A New Optical Storage System with Terabit-Per-Second Readout
Department of Energy
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Small Business Information
Science Research Laboratory, Inc.
15 Ward Street, Somerville, MA, 02143
Socially and Economically Disadvantaged:
Abstract70108S02-II There is an ever-increasing need for storage of larger quantities of data and for more rapid readout. Both government and private users have archives holding terabytes of data, primarily on tape, which require large storage space, have limited lifetime, and cannot be accessed quickly. This project will develop a new approach to data storage that could hold 3-5 x 1011 bits/cm3 of information. The bits, both written and read with lasers, are stored as connections between optical waveguides, so the storage is volumetric but the access is at the surface. In Phase I, waveguide structures, 3 microns in width, were fabricated and tested; the technology of forming them was refined; and writing of data was demonstrated. The coupling between crossed waveguides was analyzed, and the high-density-storage disk fabrication was revised for much faster writing. In Phase II, the waveguides will be reduced in size to 1 micron, both reading and writing from the edge will be demonstrated, and waveguide structures on tape will be rolled to demonstrate the fabrication technology. Commercial Applications and Other Benefits as described awardee: A new data storage system with very rapid readout should have application to the maintenance and use of large databases (particularly image databases such as in medical, scientific, government, and military environments) and to the mass recording of large digital video information for the entertainment industry.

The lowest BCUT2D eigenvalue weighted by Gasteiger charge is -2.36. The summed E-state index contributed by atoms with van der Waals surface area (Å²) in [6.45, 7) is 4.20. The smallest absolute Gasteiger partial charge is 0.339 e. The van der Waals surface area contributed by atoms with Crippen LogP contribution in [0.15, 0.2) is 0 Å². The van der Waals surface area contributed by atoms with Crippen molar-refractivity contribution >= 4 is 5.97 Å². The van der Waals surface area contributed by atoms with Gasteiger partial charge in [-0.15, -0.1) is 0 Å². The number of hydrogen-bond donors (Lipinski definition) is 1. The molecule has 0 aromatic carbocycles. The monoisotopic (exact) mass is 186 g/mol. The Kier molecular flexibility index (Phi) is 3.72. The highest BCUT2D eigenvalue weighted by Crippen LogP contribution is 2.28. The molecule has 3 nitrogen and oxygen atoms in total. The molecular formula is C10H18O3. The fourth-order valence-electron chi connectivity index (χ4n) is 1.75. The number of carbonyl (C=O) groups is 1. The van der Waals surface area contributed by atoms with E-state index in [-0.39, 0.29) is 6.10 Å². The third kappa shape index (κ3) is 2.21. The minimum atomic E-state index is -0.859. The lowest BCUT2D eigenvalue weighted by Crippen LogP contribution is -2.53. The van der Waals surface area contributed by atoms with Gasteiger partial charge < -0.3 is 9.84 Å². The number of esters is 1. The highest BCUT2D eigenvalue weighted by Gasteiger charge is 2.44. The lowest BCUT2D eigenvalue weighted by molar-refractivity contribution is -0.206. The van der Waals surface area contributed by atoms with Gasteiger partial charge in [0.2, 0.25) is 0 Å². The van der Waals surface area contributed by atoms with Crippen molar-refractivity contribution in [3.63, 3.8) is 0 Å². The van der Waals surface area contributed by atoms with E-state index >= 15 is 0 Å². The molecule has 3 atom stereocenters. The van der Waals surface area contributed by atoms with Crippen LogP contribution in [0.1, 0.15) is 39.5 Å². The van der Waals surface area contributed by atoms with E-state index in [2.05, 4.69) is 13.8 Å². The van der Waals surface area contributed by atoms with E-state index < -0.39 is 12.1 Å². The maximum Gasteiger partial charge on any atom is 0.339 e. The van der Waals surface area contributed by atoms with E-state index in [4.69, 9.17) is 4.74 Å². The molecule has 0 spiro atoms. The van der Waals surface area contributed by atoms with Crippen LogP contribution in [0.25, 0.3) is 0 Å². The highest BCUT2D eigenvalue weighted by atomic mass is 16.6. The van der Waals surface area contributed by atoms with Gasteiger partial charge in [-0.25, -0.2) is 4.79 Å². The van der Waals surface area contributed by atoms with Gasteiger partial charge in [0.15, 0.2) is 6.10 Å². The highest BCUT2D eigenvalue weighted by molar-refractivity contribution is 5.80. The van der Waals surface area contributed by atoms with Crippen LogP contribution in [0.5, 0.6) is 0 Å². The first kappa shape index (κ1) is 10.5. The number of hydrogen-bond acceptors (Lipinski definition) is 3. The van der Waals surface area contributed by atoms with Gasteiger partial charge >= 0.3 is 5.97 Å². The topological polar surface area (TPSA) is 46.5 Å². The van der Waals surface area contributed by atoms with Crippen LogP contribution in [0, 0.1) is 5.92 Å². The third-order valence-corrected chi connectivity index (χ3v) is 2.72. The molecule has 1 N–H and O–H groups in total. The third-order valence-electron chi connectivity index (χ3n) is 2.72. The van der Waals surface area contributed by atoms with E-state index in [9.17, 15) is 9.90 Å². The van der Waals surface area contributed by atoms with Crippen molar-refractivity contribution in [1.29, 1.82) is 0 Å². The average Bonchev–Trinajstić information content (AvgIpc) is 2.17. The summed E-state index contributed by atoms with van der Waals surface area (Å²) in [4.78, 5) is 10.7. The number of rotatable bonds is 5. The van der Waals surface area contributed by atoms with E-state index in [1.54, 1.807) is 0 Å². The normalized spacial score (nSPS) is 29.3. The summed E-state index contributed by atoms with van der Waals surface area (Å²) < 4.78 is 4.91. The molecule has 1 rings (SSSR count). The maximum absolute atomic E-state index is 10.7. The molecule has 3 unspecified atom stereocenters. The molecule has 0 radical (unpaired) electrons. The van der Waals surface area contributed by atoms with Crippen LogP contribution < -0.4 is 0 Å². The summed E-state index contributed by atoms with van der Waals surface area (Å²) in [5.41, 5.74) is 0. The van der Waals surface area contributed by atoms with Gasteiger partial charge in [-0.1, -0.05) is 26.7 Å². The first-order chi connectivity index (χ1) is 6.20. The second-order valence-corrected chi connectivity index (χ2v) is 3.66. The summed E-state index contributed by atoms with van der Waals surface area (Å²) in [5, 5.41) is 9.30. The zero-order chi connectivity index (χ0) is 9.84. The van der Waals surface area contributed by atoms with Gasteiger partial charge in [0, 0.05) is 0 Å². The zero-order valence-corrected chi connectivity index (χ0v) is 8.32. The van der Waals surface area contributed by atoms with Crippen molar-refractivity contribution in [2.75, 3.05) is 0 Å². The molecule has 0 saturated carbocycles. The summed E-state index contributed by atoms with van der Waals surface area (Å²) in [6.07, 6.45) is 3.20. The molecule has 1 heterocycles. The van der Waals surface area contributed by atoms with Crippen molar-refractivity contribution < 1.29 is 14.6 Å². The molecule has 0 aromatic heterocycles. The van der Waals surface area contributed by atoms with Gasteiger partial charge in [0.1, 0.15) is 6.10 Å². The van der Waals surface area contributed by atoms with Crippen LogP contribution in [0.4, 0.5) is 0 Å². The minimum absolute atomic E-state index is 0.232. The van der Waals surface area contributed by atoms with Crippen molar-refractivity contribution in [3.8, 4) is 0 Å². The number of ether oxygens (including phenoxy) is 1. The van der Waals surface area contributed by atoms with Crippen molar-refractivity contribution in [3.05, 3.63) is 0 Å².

* information listed above is at the time of submission.